As has been the case with most previous crises, a central cause of this crisis was excessive debt and leverage across our financial system. In the decade leading up to 2006, when U.S. home prices reached their peak, total U.S. mortgage debt increased by 180 percent, and average U.S. home prices rose by almost 190 percent. Rising home prices prompted mortgage lenders to focus on temporarily inflated collateral values, while they relaxed underwriting standards that traditionally ensured that the borrower could repay the loan over time.
Most of the subprime loans made at the height of the boom imposed a large upward adjustment in the interest rate and monthly payment after two or three years, frequently making the loans unaffordable. As long as home prices kept rising, these borrowers could usually refinance. But after prices leveled off, and then began falling, subprime borrowers defaulted in record numbers.
The reason that lenders were willing to make these risky loans, and the reason that securities issuers were willing to fund them, is that they knew they would be paid up front. Mortgage investors and the homeowners themselves would end up bearing the long-term consequences. Arrangements like this gave rise to the acronym I-B-G-Y-B-G – meaning "I'll be gone; you'll be gone" – a watchword for short-termism in the mortgage industry during the boom.4 Homeowners, too, responded to rising home prices, flexible terms, and the tax advantages of mortgage debt to raid their home equity, cashing out to the tune of more than half-a-trillion dollars per year at the peak of the boom.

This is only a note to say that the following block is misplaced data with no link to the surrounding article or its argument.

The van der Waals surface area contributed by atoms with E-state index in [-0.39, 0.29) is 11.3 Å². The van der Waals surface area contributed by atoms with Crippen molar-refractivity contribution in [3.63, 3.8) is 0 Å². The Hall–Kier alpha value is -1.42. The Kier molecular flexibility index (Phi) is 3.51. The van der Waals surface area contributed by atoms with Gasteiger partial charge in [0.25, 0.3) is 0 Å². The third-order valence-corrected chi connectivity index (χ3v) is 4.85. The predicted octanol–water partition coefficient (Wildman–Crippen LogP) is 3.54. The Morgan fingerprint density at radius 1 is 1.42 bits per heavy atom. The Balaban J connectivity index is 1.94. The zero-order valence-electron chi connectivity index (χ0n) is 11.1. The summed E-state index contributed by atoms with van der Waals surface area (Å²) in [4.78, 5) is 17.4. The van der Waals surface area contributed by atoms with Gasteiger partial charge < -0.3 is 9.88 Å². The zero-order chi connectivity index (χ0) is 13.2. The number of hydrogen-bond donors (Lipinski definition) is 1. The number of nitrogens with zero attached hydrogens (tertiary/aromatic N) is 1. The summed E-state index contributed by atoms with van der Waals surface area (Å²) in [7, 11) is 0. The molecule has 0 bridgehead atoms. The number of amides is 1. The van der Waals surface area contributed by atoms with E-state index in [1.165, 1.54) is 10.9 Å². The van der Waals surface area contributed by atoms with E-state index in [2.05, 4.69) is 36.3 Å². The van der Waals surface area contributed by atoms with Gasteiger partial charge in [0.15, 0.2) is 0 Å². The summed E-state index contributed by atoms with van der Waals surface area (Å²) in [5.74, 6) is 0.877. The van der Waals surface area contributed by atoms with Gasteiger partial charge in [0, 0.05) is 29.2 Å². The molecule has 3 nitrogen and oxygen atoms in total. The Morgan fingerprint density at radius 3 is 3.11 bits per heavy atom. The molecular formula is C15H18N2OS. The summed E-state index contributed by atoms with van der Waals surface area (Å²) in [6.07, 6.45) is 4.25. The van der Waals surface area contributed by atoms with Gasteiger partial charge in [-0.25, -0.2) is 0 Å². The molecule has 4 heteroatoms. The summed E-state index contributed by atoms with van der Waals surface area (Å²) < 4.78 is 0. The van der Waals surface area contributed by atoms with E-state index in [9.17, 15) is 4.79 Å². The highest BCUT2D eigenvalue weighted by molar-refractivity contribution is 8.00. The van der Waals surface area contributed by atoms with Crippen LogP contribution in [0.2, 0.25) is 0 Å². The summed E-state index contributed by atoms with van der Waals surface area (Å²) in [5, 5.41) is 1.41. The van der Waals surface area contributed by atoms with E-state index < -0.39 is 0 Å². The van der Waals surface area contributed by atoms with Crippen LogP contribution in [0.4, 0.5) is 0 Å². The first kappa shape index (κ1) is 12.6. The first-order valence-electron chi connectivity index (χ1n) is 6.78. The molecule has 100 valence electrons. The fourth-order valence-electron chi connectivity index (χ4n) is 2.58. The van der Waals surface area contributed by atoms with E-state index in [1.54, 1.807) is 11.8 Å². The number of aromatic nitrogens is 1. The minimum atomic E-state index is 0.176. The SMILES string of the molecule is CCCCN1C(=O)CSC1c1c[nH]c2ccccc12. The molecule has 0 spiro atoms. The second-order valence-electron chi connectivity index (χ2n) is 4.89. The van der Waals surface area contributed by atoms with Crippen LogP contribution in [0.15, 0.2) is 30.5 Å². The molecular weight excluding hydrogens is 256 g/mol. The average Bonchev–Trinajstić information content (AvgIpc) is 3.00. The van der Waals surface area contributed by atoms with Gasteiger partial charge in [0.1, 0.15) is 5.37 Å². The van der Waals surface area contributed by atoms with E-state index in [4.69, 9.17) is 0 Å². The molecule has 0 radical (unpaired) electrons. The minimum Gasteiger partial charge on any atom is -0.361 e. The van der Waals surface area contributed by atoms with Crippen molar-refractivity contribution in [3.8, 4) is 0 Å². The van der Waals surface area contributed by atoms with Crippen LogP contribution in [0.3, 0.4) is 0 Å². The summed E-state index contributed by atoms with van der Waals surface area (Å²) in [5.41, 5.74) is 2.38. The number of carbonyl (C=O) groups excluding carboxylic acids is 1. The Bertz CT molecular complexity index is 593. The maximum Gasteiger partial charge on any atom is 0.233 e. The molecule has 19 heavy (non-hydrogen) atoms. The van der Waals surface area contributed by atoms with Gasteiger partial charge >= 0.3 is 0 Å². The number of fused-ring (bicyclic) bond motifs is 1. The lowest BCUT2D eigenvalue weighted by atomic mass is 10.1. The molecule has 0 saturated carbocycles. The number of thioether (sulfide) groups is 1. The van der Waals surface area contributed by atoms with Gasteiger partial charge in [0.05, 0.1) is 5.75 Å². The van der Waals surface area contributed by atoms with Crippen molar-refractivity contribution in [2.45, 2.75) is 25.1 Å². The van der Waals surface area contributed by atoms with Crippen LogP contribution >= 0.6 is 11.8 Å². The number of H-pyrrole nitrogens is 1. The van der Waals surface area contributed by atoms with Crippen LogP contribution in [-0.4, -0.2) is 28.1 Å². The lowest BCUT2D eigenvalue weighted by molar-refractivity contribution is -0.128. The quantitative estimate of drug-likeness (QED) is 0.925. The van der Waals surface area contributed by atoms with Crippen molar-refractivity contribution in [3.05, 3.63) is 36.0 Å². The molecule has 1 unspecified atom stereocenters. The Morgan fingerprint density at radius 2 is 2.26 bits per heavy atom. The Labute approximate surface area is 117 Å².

Meanwhile, financial institutions frequently sought to maximize their balance-sheet leverage. They could sometimes move assets to shadowy off-balance-sheet structures where regulation and capital requirements were less stringent. That strategy worked brilliantly until the eventual collapse of investor confidence and market liquidity forced these assets back onto the balance sheet, where there was not enough capital on hand to support them.
Leading financial companies proved adept at creating innovative new loan structures and funding strategies in the years leading up to the crisis. But all too often these innovations left participants with badly misaligned economic incentives. The compensation of loan officers, portfolio managers and bank CEOs was typically based on current-year loan volume, earnings or stock price, with little regard for the risks that were building up in the system.
Most damaging of all, some of the largest and most complex financial companies were made exempt from the discipline of the marketplace because their size, complexity, and interconnectedness made them Too Big to Fail under the resolution processes in place at that time. The expectation that the largest financial companies enjoyed the implicit backing of the federal government allowed the managers of those companies to book short-term profits while ignoring the build-up of "tail risk" inherent in the complex mortgage instruments they held.